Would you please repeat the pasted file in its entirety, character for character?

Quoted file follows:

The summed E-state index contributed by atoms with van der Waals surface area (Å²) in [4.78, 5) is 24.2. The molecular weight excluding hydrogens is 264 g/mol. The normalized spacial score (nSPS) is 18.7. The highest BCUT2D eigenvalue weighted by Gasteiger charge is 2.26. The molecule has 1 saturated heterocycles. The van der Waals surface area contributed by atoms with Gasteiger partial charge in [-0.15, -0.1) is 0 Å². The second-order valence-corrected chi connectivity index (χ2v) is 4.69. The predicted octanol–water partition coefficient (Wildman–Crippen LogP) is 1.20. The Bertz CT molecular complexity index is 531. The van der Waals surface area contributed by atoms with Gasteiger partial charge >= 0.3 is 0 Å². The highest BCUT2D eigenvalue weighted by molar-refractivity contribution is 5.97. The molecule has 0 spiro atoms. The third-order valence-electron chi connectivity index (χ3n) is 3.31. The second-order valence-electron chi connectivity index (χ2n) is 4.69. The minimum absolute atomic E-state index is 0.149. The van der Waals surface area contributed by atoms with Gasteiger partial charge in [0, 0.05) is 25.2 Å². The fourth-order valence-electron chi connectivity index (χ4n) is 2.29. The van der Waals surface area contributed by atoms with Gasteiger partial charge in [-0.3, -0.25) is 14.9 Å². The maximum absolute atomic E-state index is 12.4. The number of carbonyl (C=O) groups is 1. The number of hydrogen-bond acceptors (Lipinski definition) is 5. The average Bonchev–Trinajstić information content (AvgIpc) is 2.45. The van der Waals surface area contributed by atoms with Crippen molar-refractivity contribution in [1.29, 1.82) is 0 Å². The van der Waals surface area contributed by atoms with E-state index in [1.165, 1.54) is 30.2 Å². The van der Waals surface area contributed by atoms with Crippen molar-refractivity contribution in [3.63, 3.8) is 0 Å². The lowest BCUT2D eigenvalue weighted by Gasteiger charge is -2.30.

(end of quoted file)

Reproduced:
The summed E-state index contributed by atoms with van der Waals surface area (Å²) in [4.78, 5) is 24.2. The molecular weight excluding hydrogens is 264 g/mol. The normalized spacial score (nSPS) is 18.7. The highest BCUT2D eigenvalue weighted by Gasteiger charge is 2.26. The molecule has 1 saturated heterocycles. The van der Waals surface area contributed by atoms with Gasteiger partial charge in [-0.15, -0.1) is 0 Å². The second-order valence-corrected chi connectivity index (χ2v) is 4.69. The predicted octanol–water partition coefficient (Wildman–Crippen LogP) is 1.20. The Bertz CT molecular complexity index is 531. The van der Waals surface area contributed by atoms with Gasteiger partial charge >= 0.3 is 0 Å². The highest BCUT2D eigenvalue weighted by molar-refractivity contribution is 5.97. The molecule has 0 spiro atoms. The third-order valence-electron chi connectivity index (χ3n) is 3.31. The second-order valence-electron chi connectivity index (χ2n) is 4.69. The minimum absolute atomic E-state index is 0.149. The van der Waals surface area contributed by atoms with Gasteiger partial charge in [0, 0.05) is 25.2 Å². The fourth-order valence-electron chi connectivity index (χ4n) is 2.29. The van der Waals surface area contributed by atoms with Gasteiger partial charge in [-0.3, -0.25) is 14.9 Å². The maximum absolute atomic E-state index is 12.4. The number of carbonyl (C=O) groups is 1. The number of hydrogen-bond acceptors (Lipinski definition) is 5. The average Bonchev–Trinajstić information content (AvgIpc) is 2.45. The van der Waals surface area contributed by atoms with Crippen molar-refractivity contribution in [1.29, 1.82) is 0 Å². The van der Waals surface area contributed by atoms with E-state index in [1.165, 1.54) is 30.2 Å². The van der Waals surface area contributed by atoms with Crippen molar-refractivity contribution in [3.63, 3.8) is 0 Å². The lowest BCUT2D eigenvalue weighted by Gasteiger charge is -2.30.